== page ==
New Coal Report Finds Troubling Loopholes in Existing Bank Policies


Ayse Gursoz, Rainforest Action Network, 650.391.6443,


New Coal Report Finds Troubling Loopholes in Existing Bank Policies

Analysis Shows Broad Compliance with Credit Exposure Reduction Commitments – But Six Biggest U.S. Banks Still Increased Coal Financing In 2017


Following Trump’s inauguration, major U.S. banks increased financing for coal, demonstrating loopholes in policies adopted in response to the Paris Agreement. A new report, published by Rainforest Action Network (RAN), analyzes the six biggest U.S. banks and finds that 2017 was a year of major backsliding on coal mining finance, with banks increasing overall financing between 16% (Citi) and an incredible 3,014% (JPMorgan Chase) compared to 2016 – while at the same time appearing to comply with their recently adopted policies on the sector.


“The numbers show that U.S. banks are in step with Trump’s pro-coal agenda,” said Patrick McCully, Climate and Energy Program Director at RAN. “With an administration that’s pushing us backwards, financial institutions must do their part to limit warming to 1.5 degrees Celsius.”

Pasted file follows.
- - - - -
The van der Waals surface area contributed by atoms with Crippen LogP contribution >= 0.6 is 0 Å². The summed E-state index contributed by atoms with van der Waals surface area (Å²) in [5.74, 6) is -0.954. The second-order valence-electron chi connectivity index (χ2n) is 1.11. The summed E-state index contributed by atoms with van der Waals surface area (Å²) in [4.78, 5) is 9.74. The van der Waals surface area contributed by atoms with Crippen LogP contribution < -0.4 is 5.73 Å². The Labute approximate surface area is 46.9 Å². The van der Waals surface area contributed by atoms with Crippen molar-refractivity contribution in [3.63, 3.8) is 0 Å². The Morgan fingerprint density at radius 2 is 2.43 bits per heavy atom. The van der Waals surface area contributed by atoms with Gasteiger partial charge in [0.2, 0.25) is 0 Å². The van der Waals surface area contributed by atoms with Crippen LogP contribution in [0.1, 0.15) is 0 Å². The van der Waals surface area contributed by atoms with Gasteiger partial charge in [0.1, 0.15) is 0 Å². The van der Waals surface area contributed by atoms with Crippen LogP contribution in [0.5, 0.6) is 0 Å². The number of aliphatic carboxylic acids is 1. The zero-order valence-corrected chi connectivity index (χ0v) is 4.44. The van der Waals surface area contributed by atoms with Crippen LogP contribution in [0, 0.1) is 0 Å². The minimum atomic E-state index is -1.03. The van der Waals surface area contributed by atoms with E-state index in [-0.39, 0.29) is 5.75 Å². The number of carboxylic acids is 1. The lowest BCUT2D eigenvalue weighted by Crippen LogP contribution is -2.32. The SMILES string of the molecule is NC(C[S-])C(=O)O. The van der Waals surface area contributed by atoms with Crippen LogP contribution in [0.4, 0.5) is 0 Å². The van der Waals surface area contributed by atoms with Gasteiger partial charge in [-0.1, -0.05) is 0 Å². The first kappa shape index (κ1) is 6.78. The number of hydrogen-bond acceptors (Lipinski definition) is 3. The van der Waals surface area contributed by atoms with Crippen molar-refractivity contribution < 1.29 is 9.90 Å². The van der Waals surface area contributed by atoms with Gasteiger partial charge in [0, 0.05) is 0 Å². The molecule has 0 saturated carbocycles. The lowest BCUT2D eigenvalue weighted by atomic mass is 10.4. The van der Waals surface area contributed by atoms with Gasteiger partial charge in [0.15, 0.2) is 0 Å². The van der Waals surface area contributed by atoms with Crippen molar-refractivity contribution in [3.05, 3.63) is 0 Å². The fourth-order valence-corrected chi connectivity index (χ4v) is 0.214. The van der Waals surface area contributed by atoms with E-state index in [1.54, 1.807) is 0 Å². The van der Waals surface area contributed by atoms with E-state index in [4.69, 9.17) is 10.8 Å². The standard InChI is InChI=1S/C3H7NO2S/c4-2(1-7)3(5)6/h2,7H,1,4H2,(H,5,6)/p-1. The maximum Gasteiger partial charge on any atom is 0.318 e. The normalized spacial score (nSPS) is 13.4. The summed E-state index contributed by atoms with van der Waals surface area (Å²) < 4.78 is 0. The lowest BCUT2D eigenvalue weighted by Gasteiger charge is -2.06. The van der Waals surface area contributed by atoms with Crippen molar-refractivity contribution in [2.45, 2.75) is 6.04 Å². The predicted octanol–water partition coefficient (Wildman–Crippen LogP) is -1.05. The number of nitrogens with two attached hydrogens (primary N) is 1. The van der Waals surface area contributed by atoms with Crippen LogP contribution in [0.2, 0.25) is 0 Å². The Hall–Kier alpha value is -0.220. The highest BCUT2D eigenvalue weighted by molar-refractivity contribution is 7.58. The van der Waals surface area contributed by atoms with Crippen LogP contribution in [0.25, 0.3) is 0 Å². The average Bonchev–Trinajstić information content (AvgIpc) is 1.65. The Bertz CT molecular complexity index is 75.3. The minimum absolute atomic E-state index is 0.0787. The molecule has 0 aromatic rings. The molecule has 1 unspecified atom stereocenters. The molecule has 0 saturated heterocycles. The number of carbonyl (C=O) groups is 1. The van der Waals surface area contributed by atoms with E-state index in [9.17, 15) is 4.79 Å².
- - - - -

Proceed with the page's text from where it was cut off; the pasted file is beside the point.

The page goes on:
Bank of America, Citigroup, JPMorgan Chase, Morgan Stanley and Wells Fargo committed to reduce credit exposure to the coal mining industry, and Goldman Sachs instituted a narrower coal mining policy. These banks have so far not reported on their performance against their policies. The report approximates the banks’ credit exposure to 50 top coal mining companies and calculates overall financing (lending and underwriting) to those companies.


The report also finds that the banks’ policy commitments have significant loopholes. Despite banks’ compliance with credit exposure commitments, they continue providing new financing to the coal industry – even significantly increasing this financing – so long as enough old loans come off the books at the same time. Of the five banks with exposure-reduction commitments, Bank of America, Citi and JPMorgan Chase limit that commitment to pure-play coal companies, which represent just half of production. In addition, policies on credit exposure restrict only certain types of loans. Underwriting and B-term loans account for more overall coal mining financing than on-the-books lending, but all U.S. banks put little to no restrictions on these forms of coal financing.


“Solely reducing credit exposure is the wrong objective,” said Jason Disterhoft, Climate and Energy Senior Campaigner at RAN. “Instead, banks should commit to year-on-year reductions of their overall financing, including all types of loans and underwriting services for all coal mining companies, with a declared zero date. We need a rapid phase-out of coal and stronger policies to get us there.”